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Changing times : the role of the Curriculum middle managers within Colleges of Further Education

Chambers, Nigel Noel (2009)
Ed.D. thesis, University of Birmingham.

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Abstract

There has been a significant increase in interest of the role of academic middle leaders within education in recent years. However, little research exists on the specific role of curriculum middle managers within colleges of Further Education. This study explores the role of curriculum middle managers within three colleges of Further Education situated in the West Midlands and Staffordshire region of England. A mixed method, questionnaires and semi-structured interviews were use to secure the perceptions of senior managers, curriculum middle managers and lecturers. The findings show that the role of the curriculum middle manager in Further Education is complex and demanding and is still being developed to take into account the changing focus of the Further Education sector. In practical terms, the study highlights the influence that senior management are having on the enactment of the role, including the prioritisation of certain tasks. This study captures insights which should inform the future research agenda in Further Education, including highlighting possible areas for further research on this topic. Recommendations are made that encompass proposed improvements to: • the current definition of the role of the curriculum middle manager; • the range and scope of tasks expected; • staff management. It is further proposed that there is proactive dissemination and communication of the responsibilities assigned to the role if more effective working relationships are to be achieved between curriculum middle managers and their role set.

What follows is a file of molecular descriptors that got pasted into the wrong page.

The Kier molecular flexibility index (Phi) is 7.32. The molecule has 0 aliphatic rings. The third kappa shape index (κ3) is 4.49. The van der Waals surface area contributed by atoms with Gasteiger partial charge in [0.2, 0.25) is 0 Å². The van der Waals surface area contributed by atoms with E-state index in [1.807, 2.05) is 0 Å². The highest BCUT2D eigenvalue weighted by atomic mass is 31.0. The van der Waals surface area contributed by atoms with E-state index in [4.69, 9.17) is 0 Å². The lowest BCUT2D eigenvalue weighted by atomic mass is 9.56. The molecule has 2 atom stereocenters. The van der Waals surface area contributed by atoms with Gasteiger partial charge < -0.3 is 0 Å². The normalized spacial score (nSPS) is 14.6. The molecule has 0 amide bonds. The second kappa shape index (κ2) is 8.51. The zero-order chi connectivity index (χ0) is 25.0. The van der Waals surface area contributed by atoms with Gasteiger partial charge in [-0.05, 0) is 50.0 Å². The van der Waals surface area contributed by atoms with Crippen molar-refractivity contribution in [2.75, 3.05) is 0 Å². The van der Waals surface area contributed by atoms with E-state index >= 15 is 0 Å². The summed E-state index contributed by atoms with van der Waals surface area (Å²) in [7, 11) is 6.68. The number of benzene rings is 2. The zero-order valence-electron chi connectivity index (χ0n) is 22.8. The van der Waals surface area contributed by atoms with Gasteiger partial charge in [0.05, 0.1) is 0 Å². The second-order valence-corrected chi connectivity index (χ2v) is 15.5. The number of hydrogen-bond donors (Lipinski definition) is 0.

Type of Work:Ed.D. thesis.
Supervisor(s):Rutherford, Desmond
School/Faculty:Schools (1998 to 2008) > School of Education
Department:Education
Subjects:LB Theory and practice of education
LB2300 Higher Education
Institution:University of Birmingham
ID Code:310
This unpublished thesis/dissertation is copyright of the author and/or third parties. The intellectual property rights of the author or third parties in respect of this work are as defined by The Copyright Designs and Patents Act 1988 or as modified by any successor legislation. Any use made of information contained in this thesis/dissertation must be in accordance with that legislation and must be properly acknowledged. Further distribution or reproduction in any format is prohibited without the permission of the copyright holder.
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